Winter 2013

KUWAIT: After the upgrades

TowersWhat will happen to frontier market funds when the UAE and Qatar become emerging markets? Managers may have to increase their holdings in Kuwait, finds George Mitton.

IN SURFACE AREA, Kuwait is slightly smaller than the island of Fiji, with a population of less than three million. Yet this country is highly significant for regional investors, particularly managers of frontier market funds – at 23% of market capitalisation, it is the largest constituent of the MSCI frontier market index.

Kuwait’s clout in the index will soon become even greater. In spring next year, Qatar and the UAE will leave the index when MSCI upgrades them to emerging markets. Kuwait’s weighting will rise to nearly a third of the index, an effect that will only slightly be offset by the return of Morocco as a frontier market.

Passive and exchange-traded funds (ETFs) will be required to sell stocks in the UAE and Qatar and increase their holdings in Kuwait. Active managers of frontier market funds might be tempted to do the same.
But is increasing their allocations to Kuwait in the best interests of their investors? Some managers are sceptical.

Bader Al-Ghanim is vice president, Mena Asset Management, at Kuwait-based Global Investment House, and he has been underweight on his home country for three years. “I don’t see anything really attractive in Kuwait,” he says. “Most of the stocks are overvalued, even if you look at the blue chips. We don’t own more than four or five names in Kuwait, out of 35 to 40, and we own these because of the requirements of our risk strategy, not because we like the stocks.”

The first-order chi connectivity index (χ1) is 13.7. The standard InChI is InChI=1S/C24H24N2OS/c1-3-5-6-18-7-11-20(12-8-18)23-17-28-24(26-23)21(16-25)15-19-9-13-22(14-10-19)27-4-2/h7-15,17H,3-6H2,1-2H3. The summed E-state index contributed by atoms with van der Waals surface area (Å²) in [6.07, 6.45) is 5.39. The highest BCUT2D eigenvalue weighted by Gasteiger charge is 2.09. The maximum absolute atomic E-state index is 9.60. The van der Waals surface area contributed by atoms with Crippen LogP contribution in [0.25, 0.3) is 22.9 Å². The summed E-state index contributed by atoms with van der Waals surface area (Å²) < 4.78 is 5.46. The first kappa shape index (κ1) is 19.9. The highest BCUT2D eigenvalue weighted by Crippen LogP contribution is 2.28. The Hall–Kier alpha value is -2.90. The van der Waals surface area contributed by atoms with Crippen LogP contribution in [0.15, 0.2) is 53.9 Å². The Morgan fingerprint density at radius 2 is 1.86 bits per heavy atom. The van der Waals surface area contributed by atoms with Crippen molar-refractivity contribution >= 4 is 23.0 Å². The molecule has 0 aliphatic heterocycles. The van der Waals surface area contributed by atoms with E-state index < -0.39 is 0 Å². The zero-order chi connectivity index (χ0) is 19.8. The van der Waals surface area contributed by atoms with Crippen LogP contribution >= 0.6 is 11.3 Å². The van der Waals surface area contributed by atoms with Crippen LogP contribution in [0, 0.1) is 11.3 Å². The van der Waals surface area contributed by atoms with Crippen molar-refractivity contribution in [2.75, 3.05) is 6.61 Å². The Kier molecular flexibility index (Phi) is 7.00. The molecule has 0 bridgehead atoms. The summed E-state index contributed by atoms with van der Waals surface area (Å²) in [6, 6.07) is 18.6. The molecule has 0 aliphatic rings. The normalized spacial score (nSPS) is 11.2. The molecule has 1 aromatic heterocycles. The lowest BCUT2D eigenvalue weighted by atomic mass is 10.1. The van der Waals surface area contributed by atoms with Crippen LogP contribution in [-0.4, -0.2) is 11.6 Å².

Al-Ghanim says the problem is that high equity valuations in Kuwait reflect the large amount of liquidity in the country, not fundamentals. Like other bourses in the Gulf region, the Kuwait Stock Exchange has performed well this year, rising 35% between January and December. But for Al-Ghanim, this merely underlines how the remaining opportunities are trading at well above fair value. Stocks he favours such as telecoms firm Zain and the National Bank of Kuwait – the biggest single holding in the MSCI frontier market index – are too expensive, he says. He would like to buy Jazeera Airlines, but only if the price came down. The problem, he says, is that despite a succession of plans, the Kuwaiti economy remains undeveloped.

“We’re making surpluses, oil prices are keeping at good levels for us, but nothing is happening on the ground,” he says. “The oil sector is underdeveloped in Kuwait. The petrochemicals sector is non-existent, we only pump oil and sell it. When it comes to real estate, we haven’t been building new cities, we haven’t been investing in infrastructure, and we have a shortage in electricity and water supplies.

“We have no ‘theme’ for the country. Dubai has real estate. Qatar is focusing on sport. We don’t have a theme.”

Those frontier managers who share Al-Ghanim’s pessimism about Kuwait may regret being pressured by the MSCI reshuffle to buy stocks in the market. Some managers may also feel that an allocation of a third of their fund assets to Kuwait will confound the aims of the investors in the fund.

Why? Because when investors choose a frontier market fund, they typically intend to gain exposure to fast-growing, exotic markets; for instance, markets in sub-Saharan Africa, where millions of people are pulling themselves out of poverty and buying consumer goods for the first time, or markets in central Asia, where mining companies are only now beginning to tap vast mineral deposits. Having a third  › of their money invested in Kuwait, an oil-dependent economy where a large proportion of the stock exchange is made up investment companies, is probably not what most people would expect a frontier market fund to do.